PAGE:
Something odd happened when I checked my LinkedIn profile the other day. In the “People You May Know” section, I noticed a vaguely familiar face – it was someone I had met through online dating. We had gone on maybe two dates nearly two years ago, yet there she was, being suggested to me by LinkedIn’s creepy algorithm. If this has ever happened to you, here’s what you can do to stop it.
It was a little awkward to see this person being suggested to me, sure, but it was more alarming than anything. How did LinkedIn know? I had chatted briefly with this person on OkCupid, exchanged numbers, and that’s it! No email exchanges, no adding each other on social networks, or anything else like that. Well, LinkedIn has their ways. The platform can suggest people to you via a number of sources, including:
- People that share connections with you
- People in your email contacts list
- People in your mobile phone contacts list
- People that you’ve searched for on LinkedIn
- People that have searched for you on LinkedIn
- People that you’ve Googled while your browser is logged into LinkedIn
Those are just a few examples — not to mention the information LinkedIn shares with third-party applications and plugins using their API. Basically, if you’ve ever joined an online dating site and exchanged numbers (especially if you have the LinkedIn mobile app or used LinkedIn on a mobile browser), exchanged emails, or searched someone before a date (which is pretty common), there’s a good chance you’ll see some ghosts of dating past pop up. Unsurprisingly, they explain very little of this on their People You May Know Overview page. So, what can you do to stop this? Several things.
Remove the Suggestions
First, log in to your LinkedIn account and head to the “People You May Know” section on the LinkedIn site and remove the people you don’t want on there. Otherwise, they will just hang around until you do something. Here’s an explainer on how to do that. Once you remove them, they won’t come back.
Update Your Mobile and Email Conacts
Because LinkedIn will access your phone and email contacts, now’s a good time to go through those and remove old numbers and email addresses you don’t need to keep around. As it turns out, this was the source of my problem. Nestled deep in my phone’s contacts was the person who had popped up in my “People You May Know” section, listed under only a first name. Whoops! Be sure to check your Google contacts page as well, especially the “frequently contacted” and “other contacts” tabs. You can also de-sync all of your Gmail and Google Calendar contacts on this page.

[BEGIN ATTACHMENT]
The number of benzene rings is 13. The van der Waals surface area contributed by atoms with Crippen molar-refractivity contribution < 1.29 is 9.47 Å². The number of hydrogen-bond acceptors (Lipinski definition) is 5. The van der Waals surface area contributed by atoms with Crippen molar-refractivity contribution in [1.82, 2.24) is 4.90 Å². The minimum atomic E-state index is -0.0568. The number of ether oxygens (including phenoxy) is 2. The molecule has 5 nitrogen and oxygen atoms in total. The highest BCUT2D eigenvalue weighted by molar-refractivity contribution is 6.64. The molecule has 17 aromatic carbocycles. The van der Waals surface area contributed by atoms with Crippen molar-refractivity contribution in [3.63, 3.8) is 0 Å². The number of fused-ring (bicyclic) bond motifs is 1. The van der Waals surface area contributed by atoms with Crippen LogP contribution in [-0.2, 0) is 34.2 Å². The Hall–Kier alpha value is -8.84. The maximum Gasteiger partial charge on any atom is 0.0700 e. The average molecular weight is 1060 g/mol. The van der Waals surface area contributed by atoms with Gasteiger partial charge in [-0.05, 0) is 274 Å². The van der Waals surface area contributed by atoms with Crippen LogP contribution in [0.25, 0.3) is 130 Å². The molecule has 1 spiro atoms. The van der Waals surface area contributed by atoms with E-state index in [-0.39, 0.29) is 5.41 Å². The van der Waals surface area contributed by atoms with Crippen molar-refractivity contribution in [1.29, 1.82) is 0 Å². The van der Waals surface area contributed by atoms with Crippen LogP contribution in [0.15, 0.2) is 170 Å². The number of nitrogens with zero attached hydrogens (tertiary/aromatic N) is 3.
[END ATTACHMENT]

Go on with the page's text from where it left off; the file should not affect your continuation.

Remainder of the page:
Change Your Contacts and Visibility Settings
You don’t have to sync your contacts for someone to appear in your “People You May Know” section. If they sync their contacts, and you’re on that list, that person will likely be suggested to you as someone you may know. You can stop this by adjusting who can see you with your contact info. Log in to LinkedIn, then head to this page and adjust your sync and visibility settings:
- Manage who can discover your profile from your email address: Set to “Nobody” or “2nd-degree connections” (which requires them to be connected with someone you’re already connected with in order to see you and vice versa).
- Manage who can discover your profile from your phone number: Set to “Nobody” or “2nd-degree connections”. You may even want to remove your mobile phone number from your profile entirely.
Now, even if you’re in some random person’s contact list because you texted them about your favourite movies and how much you love to travel that one time, you won’t pop up in their “People You May Know” section, and they won’t pop up in yours.
Disable Third Party Access
Make your way to your personal settings page, then head to the “Ads” tab. Scroll down to the “Third party data” section and disable everything. In fact, go through every setting on this page and consider disabling things. Everything is turned on by default, so lock your profile down according to your preferences.
These adjustments should help you avoid most of the creepy awkwardness in the future, as well as keep you out of most people’s “People You May Know” sections. But who knows how deep LinkedIn’s knowledge of you truly goes?